Jan Maxwell as Galactia. Photo by Stan Barouh.
The Artist. (Jan Maxwell as Galactia. Photo by Stan Barouh.)

Scenes from an Execution follows Galactia (Jan Maxwell) as she receives a commission from Urgentino, The Doge of Venice (Alex Draper), to depict a recent battle that Venice has won. Urgentino recognizes Galactia’s great talent, but he is concerned that she will be unable to defer to the requirements of the Admiral (Bill Army) or the Cardinal (Steven Dykes). While her lover, fellow painter Carpeta (David Barlow), and her daughter Supporta (Lana Meyer) warn Galactia to adhere to the Doge’s wishes, Galactia remains adamant. She wants to convey the violence and horror of war in her painting, and not even the threat of execution will stop her from realizing her vision.

Lovers. Painters. (L-R: David Barlow as Carpeta, Jan Maxwell as Galactia. Photo by Stan Barouh)
Lovers. Painters. (L-R: David Barlow as Carpeta, Jan Maxwell as Galactia. Photo by Stan Barouh.)

Out of all of Barker’s plays that I have seen so far, Scenes from an Execution has been the most approachable. While there are no clear winners, there is an unexpected transfer of sympathies in the play. At first, Galactia’s relentless defense of her artistic integrity appears to be noble, while Venice and the Church seem to be unimaginative tyrants. As the play progresses, however, we see that Galactia’s stubbornness would make Ayn Rand proud… and I don’t mean that as a compliment. Galactia, no matter how noble her ideals are, has been hired to create something that edifies Venice. Moreover, when her loved ones, fellow colleagues, and employers inform Galactia of this repeatedly, she ignores them all for her sole mission. While Galactia’s creative desires should be expressed, they can be shown in another painting–a painting not made on the state’s dime.

Church and State. (L-R: Bill Army as The Admiral, Alex Draper as the Doge. Photo by Stan Barouh)
Church and State. (L-R: Bill Army as The Admiral, Alex Draper as the Doge. Photo by Stan Barouh.)

At one point during the play, Galactia says, “I haven’t time to listen to your motives, and who cares about them anyway? If we all had to understand one another’s motives!” Still, I wish there was a point in the play where the audience could listen to her motivations. It is clear that Galactia thrives on creating works containing anger and violence, but there is little else that explains her connection to her art and why she wants to convey these dark messages. As a result, her willingness to become a martyr for her art devolves into shallow petulance. While Barker appears to understand the appeal of selling out, he leaves the artist’s quest for true expression a mystery.

For more information on Scenes from an Execution, click here.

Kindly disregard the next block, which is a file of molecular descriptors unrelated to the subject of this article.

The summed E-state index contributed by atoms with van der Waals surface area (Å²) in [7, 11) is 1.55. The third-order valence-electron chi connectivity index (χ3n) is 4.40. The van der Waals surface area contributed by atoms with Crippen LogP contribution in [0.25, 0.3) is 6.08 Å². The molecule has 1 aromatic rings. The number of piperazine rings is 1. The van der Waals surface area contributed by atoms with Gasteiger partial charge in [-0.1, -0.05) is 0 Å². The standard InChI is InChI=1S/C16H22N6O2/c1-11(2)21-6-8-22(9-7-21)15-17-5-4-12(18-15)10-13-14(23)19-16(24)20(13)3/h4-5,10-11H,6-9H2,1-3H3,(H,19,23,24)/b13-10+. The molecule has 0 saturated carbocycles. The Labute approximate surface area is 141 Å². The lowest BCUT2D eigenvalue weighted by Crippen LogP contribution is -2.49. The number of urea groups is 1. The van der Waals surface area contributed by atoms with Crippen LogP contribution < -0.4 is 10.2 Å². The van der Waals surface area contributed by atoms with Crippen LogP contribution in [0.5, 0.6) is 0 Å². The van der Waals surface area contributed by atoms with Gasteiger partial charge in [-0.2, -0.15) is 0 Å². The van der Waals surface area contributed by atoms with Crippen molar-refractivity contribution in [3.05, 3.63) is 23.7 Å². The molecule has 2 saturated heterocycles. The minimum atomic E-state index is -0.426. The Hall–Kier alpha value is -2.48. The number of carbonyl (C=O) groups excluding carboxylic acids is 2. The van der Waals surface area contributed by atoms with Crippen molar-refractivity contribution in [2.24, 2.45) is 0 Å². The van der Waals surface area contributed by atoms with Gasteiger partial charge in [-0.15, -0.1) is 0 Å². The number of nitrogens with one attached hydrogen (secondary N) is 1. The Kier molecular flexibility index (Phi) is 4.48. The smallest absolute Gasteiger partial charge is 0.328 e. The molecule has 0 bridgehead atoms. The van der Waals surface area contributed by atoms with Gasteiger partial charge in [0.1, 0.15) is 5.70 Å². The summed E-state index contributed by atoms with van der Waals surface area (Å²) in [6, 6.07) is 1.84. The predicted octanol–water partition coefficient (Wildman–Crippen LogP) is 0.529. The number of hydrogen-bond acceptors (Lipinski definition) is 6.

NYMF 2015: “Acapella” Removes the Instruments but Keeps the Heart

The New York Musical Theatre Festival has taken over the city once more with its program of full productions, workshops, and concerts of new and up-and-coming musicals. Acapella, which is now playing at PTC Performance Space, is one of the shows that kicked off the festival on Wednesday. Acappella NYMF logo

Like its namesake, Acapella is a musical with no instruments, as the singers use their voices to provide the instrumentation. Using the music of Christian vocal group The Acappella Company, Acapella follows Jeremiah (Tyler Hardwick) from his start as a gospel singer to superstardom in a boy band. When he returns home to his southern small town, Jeremiah remembers his love for gospel music and a more normal life. But the people Jeremiah left behind, best friend Simon (Anthony Chatmon II) and former sweetheart Sarah (Darilyn Castillo) aren’t ready to welcome Jeremiah with open arms.

Top: Sarah (Darilyn Castillo) and Jeremiah (). Bottom: Simon () and Jeremiah (). Photo by John Keon.
Top: Sarah (Darilyn Castillo) and Jeremiah (Tyler Hardwick). Bottom: Simon (Anthony Chatmon II) and Jeremiah (Tyler Hardwick). Photo by John Keon.

Acapella bills itself as a musical about “finding your own voice,” and in some ways, it already has. The musical’s winning features are its rich catalog of music and insanely talented cast. The Acapella Company’s songs have both complexity and spirit as they course through the production. And the ensemble creates an acapella team so dynamic that it will impress Pitch Perfect fans. Some highlights include Katrina Rose Dideriksen’s insanely powerful belt, Rachel Gavaletz’s smoky alto, Garett Turner’s smooth bass, and Janelle McDermoth’s sickeningly good beat-boxing. The result is so good I had to stop myself from dancing in my seat.

Photo by John Keon.
Photo by John Keon.